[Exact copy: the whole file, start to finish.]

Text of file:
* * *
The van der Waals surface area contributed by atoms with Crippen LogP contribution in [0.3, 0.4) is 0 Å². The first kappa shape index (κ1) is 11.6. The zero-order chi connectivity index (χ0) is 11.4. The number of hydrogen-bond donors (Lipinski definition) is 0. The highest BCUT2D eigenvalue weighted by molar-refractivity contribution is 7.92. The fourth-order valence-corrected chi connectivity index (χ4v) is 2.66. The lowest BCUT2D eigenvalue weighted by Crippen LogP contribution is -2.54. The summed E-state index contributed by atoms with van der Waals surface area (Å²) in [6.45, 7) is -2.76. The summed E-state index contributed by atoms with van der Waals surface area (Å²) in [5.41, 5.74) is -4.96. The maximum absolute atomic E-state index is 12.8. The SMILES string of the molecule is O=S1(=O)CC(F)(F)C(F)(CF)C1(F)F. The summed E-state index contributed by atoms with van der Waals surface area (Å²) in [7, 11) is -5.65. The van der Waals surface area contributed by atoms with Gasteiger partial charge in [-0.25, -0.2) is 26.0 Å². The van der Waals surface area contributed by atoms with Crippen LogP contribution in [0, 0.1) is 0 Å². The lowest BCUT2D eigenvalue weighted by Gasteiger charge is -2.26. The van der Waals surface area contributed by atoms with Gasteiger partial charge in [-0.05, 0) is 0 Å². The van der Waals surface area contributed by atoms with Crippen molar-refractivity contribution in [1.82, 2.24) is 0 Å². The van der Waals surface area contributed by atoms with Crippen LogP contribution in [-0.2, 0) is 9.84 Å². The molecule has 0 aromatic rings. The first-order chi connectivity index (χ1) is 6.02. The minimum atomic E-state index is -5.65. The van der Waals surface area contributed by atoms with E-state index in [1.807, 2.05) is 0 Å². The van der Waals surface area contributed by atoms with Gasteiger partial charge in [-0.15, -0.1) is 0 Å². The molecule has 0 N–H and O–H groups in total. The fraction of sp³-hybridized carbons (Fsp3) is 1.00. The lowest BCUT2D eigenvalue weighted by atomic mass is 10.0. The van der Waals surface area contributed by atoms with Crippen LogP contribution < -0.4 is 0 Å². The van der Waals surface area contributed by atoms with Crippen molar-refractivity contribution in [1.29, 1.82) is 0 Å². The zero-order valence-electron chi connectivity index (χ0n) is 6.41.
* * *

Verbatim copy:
The van der Waals surface area contributed by atoms with Crippen LogP contribution in [0.3, 0.4) is 0 Å². The first kappa shape index (κ1) is 11.6. The zero-order chi connectivity index (χ0) is 11.4. The number of hydrogen-bond donors (Lipinski definition) is 0. The highest BCUT2D eigenvalue weighted by molar-refractivity contribution is 7.92. The fourth-order valence-corrected chi connectivity index (χ4v) is 2.66. The lowest BCUT2D eigenvalue weighted by Crippen LogP contribution is -2.54. The summed E-state index contributed by atoms with van der Waals surface area (Å²) in [6.45, 7) is -2.76. The summed E-state index contributed by atoms with van der Waals surface area (Å²) in [5.41, 5.74) is -4.96. The maximum absolute atomic E-state index is 12.8. The SMILES string of the molecule is O=S1(=O)CC(F)(F)C(F)(CF)C1(F)F. The summed E-state index contributed by atoms with van der Waals surface area (Å²) in [7, 11) is -5.65. The van der Waals surface area contributed by atoms with Gasteiger partial charge in [-0.25, -0.2) is 26.0 Å². The van der Waals surface area contributed by atoms with Crippen LogP contribution in [0, 0.1) is 0 Å². The lowest BCUT2D eigenvalue weighted by Gasteiger charge is -2.26. The van der Waals surface area contributed by atoms with Gasteiger partial charge in [-0.05, 0) is 0 Å². The van der Waals surface area contributed by atoms with Crippen molar-refractivity contribution in [1.82, 2.24) is 0 Å². The van der Waals surface area contributed by atoms with Crippen LogP contribution in [-0.2, 0) is 9.84 Å². The molecule has 0 aromatic rings. The first-order chi connectivity index (χ1) is 6.02. The minimum atomic E-state index is -5.65. The van der Waals surface area contributed by atoms with E-state index in [1.807, 2.05) is 0 Å². The van der Waals surface area contributed by atoms with Gasteiger partial charge in [-0.15, -0.1) is 0 Å². The molecule has 0 N–H and O–H groups in total. The fraction of sp³-hybridized carbons (Fsp3) is 1.00. The lowest BCUT2D eigenvalue weighted by atomic mass is 10.0. The van der Waals surface area contributed by atoms with Crippen LogP contribution < -0.4 is 0 Å². The van der Waals surface area contributed by atoms with Crippen molar-refractivity contribution in [1.29, 1.82) is 0 Å². The zero-order valence-electron chi connectivity index (χ0n) is 6.41.